At its heart, trade in commodities relies on their interchangability. I can swap a bundle of one kind of stuff (wood, say) for a handful of some other kind of stuff (silver, perhaps). Somehow, the value of the former is deemed to be equivalent to the latter, for both people involved in the exchange. The person who gets the silver can then go on to exchange it for something else. That's how money works. But this is a peculiarly narrow kind of 'value'.

Many of the objects we value most are special to us because we know their makers. I'm thinking of the cushion cover made by Maggie, Fergus's pots, the glass painted by Dorell. Alternatively they are gifted to us by a loved one - the teddies given to me by my grandparents, the pen which was a gift from my Dad, the amber bear from Bill. Their value means that they are simply not interchangeable with anything else. They are unique. They are, to use a powerful word, sacred.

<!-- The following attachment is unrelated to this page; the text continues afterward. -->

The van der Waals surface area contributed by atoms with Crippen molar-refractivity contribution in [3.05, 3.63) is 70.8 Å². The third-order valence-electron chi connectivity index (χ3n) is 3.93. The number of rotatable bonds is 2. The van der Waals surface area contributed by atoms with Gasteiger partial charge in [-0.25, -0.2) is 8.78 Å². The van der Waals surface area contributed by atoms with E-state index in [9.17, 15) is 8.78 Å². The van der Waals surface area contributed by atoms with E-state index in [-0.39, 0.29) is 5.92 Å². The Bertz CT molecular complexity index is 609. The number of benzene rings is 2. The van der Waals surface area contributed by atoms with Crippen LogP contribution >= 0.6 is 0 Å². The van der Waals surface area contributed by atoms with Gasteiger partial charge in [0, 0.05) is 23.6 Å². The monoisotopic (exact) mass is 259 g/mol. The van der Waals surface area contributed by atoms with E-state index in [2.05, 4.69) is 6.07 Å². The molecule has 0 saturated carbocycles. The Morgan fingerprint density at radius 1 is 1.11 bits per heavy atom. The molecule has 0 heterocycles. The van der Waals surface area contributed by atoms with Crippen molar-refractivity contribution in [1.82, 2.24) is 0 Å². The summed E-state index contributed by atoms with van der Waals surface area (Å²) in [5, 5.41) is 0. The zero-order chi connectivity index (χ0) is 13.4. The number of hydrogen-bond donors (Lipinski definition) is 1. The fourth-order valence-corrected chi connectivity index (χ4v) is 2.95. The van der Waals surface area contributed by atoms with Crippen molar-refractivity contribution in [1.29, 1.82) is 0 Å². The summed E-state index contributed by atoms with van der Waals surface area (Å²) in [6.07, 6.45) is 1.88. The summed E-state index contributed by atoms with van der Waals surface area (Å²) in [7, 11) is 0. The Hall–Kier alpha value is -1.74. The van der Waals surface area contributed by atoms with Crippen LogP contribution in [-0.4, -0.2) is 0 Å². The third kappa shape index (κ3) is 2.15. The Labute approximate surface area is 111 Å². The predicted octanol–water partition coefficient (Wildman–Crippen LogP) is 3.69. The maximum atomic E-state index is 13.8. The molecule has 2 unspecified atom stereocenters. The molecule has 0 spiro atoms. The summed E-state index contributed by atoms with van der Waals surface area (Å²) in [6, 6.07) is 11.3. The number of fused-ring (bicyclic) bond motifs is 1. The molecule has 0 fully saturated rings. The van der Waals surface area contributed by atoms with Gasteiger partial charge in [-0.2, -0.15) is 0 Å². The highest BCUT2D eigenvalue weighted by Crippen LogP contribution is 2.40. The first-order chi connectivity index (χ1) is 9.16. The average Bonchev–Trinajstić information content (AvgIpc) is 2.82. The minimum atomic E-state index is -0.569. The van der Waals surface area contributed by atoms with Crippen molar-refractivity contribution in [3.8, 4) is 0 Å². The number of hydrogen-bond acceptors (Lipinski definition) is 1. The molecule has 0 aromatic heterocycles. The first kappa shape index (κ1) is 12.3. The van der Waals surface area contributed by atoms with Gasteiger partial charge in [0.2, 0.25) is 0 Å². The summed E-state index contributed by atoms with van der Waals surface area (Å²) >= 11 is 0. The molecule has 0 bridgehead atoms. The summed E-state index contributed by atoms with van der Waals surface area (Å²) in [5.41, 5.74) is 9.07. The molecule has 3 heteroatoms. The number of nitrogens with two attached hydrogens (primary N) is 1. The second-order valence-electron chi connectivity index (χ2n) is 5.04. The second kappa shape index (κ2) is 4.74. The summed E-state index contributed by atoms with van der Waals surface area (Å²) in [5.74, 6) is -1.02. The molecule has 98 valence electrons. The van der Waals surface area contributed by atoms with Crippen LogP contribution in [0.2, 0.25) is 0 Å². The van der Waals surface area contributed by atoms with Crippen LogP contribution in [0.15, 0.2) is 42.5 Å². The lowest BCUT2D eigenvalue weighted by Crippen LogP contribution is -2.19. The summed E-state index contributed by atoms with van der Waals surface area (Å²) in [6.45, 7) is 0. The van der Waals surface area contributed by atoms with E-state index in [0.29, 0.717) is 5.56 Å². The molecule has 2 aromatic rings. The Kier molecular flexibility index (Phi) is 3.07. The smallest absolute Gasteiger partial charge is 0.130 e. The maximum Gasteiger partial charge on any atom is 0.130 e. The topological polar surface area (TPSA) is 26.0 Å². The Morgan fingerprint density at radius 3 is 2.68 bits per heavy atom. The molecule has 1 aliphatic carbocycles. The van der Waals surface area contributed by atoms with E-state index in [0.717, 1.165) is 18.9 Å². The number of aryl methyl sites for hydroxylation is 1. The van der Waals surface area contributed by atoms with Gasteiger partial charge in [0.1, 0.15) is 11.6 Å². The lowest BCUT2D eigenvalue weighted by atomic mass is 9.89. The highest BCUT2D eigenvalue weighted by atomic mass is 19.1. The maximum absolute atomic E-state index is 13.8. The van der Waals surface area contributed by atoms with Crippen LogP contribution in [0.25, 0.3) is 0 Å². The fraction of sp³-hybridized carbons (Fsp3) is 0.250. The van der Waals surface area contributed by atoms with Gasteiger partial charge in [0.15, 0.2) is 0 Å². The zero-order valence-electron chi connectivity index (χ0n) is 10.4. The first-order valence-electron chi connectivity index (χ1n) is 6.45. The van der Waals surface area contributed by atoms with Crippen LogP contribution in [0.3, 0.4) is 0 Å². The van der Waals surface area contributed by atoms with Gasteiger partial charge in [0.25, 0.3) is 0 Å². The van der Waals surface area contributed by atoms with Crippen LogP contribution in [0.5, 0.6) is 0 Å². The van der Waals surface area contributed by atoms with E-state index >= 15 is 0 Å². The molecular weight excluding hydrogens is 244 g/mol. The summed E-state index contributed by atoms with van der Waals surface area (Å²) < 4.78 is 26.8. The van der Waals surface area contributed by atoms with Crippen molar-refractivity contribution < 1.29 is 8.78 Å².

Anything, potentially, can have that sacred value. We know a lot of early trade took the form of ritual exchanges that probably involved honouring this characteristic of the objects being swapped.

To make something into a tradable commodity requires its sacred nature to be obliterated. Silver coins are not valuable because of the person who made them; they are reduced to their depersonalised, secular value.

Anything can lose its sacred value, even people. It is interesting to note that as trade began to flourish along the Atlantic seaboard, one of the tradeable commodities that it included was slaves. If you can trade a person, you can trade anything, and truly value nothing.

Wednesday, 21 January 2015

On the ocean, off the ocean